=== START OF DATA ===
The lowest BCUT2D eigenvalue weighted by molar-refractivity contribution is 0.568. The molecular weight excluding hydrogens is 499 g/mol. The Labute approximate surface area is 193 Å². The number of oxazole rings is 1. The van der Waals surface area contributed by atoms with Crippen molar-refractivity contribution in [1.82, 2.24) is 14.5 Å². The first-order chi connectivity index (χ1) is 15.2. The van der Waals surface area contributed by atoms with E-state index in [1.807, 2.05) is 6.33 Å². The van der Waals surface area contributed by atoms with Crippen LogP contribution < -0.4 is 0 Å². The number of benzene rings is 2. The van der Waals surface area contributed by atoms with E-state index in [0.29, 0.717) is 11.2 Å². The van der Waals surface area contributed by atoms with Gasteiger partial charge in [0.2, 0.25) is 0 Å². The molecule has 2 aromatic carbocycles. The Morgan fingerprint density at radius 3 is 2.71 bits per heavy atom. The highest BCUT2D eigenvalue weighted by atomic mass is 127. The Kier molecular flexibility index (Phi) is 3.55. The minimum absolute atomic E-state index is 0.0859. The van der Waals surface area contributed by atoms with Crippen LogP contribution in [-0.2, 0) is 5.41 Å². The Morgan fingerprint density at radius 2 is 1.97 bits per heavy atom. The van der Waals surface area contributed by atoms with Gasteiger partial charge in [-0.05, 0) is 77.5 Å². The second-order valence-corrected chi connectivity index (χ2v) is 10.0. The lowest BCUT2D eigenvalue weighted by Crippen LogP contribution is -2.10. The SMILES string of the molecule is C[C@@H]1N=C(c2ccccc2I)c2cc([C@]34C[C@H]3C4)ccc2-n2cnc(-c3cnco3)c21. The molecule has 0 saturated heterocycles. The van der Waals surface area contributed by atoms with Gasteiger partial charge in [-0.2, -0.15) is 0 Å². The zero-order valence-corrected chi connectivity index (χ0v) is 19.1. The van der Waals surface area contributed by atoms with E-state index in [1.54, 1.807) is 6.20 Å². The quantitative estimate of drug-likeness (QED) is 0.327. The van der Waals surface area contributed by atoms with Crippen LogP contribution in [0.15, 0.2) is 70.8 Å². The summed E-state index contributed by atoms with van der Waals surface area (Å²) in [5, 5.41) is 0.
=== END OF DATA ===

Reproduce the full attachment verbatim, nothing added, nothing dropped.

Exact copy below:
The lowest BCUT2D eigenvalue weighted by molar-refractivity contribution is 0.568. The molecular weight excluding hydrogens is 499 g/mol. The Labute approximate surface area is 193 Å². The number of oxazole rings is 1. The van der Waals surface area contributed by atoms with Crippen molar-refractivity contribution in [1.82, 2.24) is 14.5 Å². The first-order chi connectivity index (χ1) is 15.2. The van der Waals surface area contributed by atoms with E-state index in [1.807, 2.05) is 6.33 Å². The van der Waals surface area contributed by atoms with Crippen LogP contribution < -0.4 is 0 Å². The number of benzene rings is 2. The van der Waals surface area contributed by atoms with E-state index in [0.29, 0.717) is 11.2 Å². The van der Waals surface area contributed by atoms with Gasteiger partial charge in [0.2, 0.25) is 0 Å². The molecule has 2 aromatic carbocycles. The Morgan fingerprint density at radius 3 is 2.71 bits per heavy atom. The highest BCUT2D eigenvalue weighted by atomic mass is 127. The Kier molecular flexibility index (Phi) is 3.55. The minimum absolute atomic E-state index is 0.0859. The van der Waals surface area contributed by atoms with Crippen LogP contribution in [-0.2, 0) is 5.41 Å². The Morgan fingerprint density at radius 2 is 1.97 bits per heavy atom. The van der Waals surface area contributed by atoms with Gasteiger partial charge in [-0.05, 0) is 77.5 Å². The second-order valence-corrected chi connectivity index (χ2v) is 10.0. The lowest BCUT2D eigenvalue weighted by Crippen LogP contribution is -2.10. The SMILES string of the molecule is C[C@@H]1N=C(c2ccccc2I)c2cc([C@]34C[C@H]3C4)ccc2-n2cnc(-c3cnco3)c21. The molecule has 0 saturated heterocycles. The van der Waals surface area contributed by atoms with Gasteiger partial charge in [-0.2, -0.15) is 0 Å². The zero-order valence-corrected chi connectivity index (χ0v) is 19.1. The van der Waals surface area contributed by atoms with E-state index in [1.54, 1.807) is 6.20 Å². The quantitative estimate of drug-likeness (QED) is 0.327. The van der Waals surface area contributed by atoms with Crippen LogP contribution in [0.15, 0.2) is 70.8 Å². The summed E-state index contributed by atoms with van der Waals surface area (Å²) in [5, 5.41) is 0.